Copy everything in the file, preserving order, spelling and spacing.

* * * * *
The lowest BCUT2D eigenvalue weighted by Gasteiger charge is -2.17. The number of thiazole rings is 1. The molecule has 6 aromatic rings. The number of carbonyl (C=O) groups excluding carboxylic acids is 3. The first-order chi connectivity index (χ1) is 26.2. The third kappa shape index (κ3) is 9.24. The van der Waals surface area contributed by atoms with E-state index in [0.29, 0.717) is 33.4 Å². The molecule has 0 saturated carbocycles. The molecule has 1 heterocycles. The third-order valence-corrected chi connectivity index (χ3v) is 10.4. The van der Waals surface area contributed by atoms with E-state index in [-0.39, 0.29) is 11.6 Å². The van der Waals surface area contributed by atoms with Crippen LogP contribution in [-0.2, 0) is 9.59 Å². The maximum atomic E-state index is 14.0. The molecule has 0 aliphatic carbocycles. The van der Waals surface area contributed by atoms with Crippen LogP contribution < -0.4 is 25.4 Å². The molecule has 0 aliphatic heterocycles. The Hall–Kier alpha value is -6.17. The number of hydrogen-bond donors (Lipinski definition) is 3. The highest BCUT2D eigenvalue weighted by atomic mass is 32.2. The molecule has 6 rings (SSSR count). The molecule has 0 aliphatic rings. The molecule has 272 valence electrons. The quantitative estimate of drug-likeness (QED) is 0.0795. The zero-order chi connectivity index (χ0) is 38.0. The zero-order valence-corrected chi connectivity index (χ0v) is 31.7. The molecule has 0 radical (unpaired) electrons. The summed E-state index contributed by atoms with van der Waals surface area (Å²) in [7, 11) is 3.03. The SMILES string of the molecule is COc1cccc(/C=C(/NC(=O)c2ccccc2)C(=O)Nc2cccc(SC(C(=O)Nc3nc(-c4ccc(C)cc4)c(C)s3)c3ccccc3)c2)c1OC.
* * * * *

The lowest BCUT2D eigenvalue weighted by Gasteiger charge is -2.17. The number of thiazole rings is 1. The molecule has 6 aromatic rings. The number of carbonyl (C=O) groups excluding carboxylic acids is 3. The first-order chi connectivity index (χ1) is 26.2. The third kappa shape index (κ3) is 9.24. The van der Waals surface area contributed by atoms with E-state index in [0.29, 0.717) is 33.4 Å². The molecule has 0 saturated carbocycles. The molecule has 1 heterocycles. The third-order valence-corrected chi connectivity index (χ3v) is 10.4. The van der Waals surface area contributed by atoms with E-state index in [-0.39, 0.29) is 11.6 Å². The van der Waals surface area contributed by atoms with Crippen LogP contribution in [-0.2, 0) is 9.59 Å². The maximum atomic E-state index is 14.0. The molecule has 0 aliphatic carbocycles. The van der Waals surface area contributed by atoms with Crippen LogP contribution < -0.4 is 25.4 Å². The molecule has 0 aliphatic heterocycles. The Hall–Kier alpha value is -6.17. The number of hydrogen-bond donors (Lipinski definition) is 3. The highest BCUT2D eigenvalue weighted by atomic mass is 32.2. The molecule has 6 rings (SSSR count). The molecule has 0 aliphatic rings. The molecule has 272 valence electrons. The quantitative estimate of drug-likeness (QED) is 0.0795. The zero-order chi connectivity index (χ0) is 38.0. The zero-order valence-corrected chi connectivity index (χ0v) is 31.7. The molecule has 0 radical (unpaired) electrons. The summed E-state index contributed by atoms with van der Waals surface area (Å²) in [7, 11) is 3.03. The SMILES string of the molecule is COc1cccc(/C=C(/NC(=O)c2ccccc2)C(=O)Nc2cccc(SC(C(=O)Nc3nc(-c4ccc(C)cc4)c(C)s3)c3ccccc3)c2)c1OC.